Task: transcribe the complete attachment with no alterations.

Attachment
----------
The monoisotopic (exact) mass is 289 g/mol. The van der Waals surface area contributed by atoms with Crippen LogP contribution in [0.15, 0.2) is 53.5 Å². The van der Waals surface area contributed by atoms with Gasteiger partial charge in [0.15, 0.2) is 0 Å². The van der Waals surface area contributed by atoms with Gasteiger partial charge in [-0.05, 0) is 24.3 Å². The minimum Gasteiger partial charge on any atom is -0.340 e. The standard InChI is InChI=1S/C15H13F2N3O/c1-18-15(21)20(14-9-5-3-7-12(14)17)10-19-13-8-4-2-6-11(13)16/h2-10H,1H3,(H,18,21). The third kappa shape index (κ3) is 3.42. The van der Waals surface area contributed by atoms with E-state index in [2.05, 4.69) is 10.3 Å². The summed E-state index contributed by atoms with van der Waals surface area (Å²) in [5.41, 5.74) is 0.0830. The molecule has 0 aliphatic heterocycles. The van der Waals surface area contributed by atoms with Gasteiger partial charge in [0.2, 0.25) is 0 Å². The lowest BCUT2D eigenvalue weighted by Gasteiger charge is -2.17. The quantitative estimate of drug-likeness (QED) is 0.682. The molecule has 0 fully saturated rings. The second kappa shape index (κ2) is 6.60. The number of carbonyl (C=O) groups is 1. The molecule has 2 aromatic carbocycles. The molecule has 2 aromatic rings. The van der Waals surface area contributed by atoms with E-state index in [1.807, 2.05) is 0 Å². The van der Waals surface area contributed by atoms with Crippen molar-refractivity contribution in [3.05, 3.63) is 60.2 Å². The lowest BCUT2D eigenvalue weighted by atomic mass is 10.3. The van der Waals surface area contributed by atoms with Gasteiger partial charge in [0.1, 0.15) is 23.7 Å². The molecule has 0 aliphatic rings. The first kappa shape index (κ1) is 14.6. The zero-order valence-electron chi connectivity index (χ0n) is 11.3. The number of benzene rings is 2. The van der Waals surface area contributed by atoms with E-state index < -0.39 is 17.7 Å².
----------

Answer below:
The monoisotopic (exact) mass is 289 g/mol. The van der Waals surface area contributed by atoms with Crippen LogP contribution in [0.15, 0.2) is 53.5 Å². The van der Waals surface area contributed by atoms with Gasteiger partial charge in [0.15, 0.2) is 0 Å². The van der Waals surface area contributed by atoms with Gasteiger partial charge in [-0.05, 0) is 24.3 Å². The minimum Gasteiger partial charge on any atom is -0.340 e. The standard InChI is InChI=1S/C15H13F2N3O/c1-18-15(21)20(14-9-5-3-7-12(14)17)10-19-13-8-4-2-6-11(13)16/h2-10H,1H3,(H,18,21). The third kappa shape index (κ3) is 3.42. The van der Waals surface area contributed by atoms with E-state index in [2.05, 4.69) is 10.3 Å². The summed E-state index contributed by atoms with van der Waals surface area (Å²) in [5.41, 5.74) is 0.0830. The molecule has 0 aliphatic heterocycles. The van der Waals surface area contributed by atoms with Gasteiger partial charge in [0.2, 0.25) is 0 Å². The lowest BCUT2D eigenvalue weighted by Gasteiger charge is -2.17. The quantitative estimate of drug-likeness (QED) is 0.682. The molecule has 0 fully saturated rings. The second kappa shape index (κ2) is 6.60. The number of carbonyl (C=O) groups is 1. The molecule has 2 aromatic carbocycles. The molecule has 2 aromatic rings. The van der Waals surface area contributed by atoms with E-state index in [1.807, 2.05) is 0 Å². The van der Waals surface area contributed by atoms with Crippen molar-refractivity contribution in [3.05, 3.63) is 60.2 Å². The lowest BCUT2D eigenvalue weighted by atomic mass is 10.3. The van der Waals surface area contributed by atoms with Gasteiger partial charge in [0.1, 0.15) is 23.7 Å². The molecule has 0 aliphatic rings. The first kappa shape index (κ1) is 14.6. The zero-order valence-electron chi connectivity index (χ0n) is 11.3. The number of benzene rings is 2. The van der Waals surface area contributed by atoms with E-state index < -0.39 is 17.7 Å².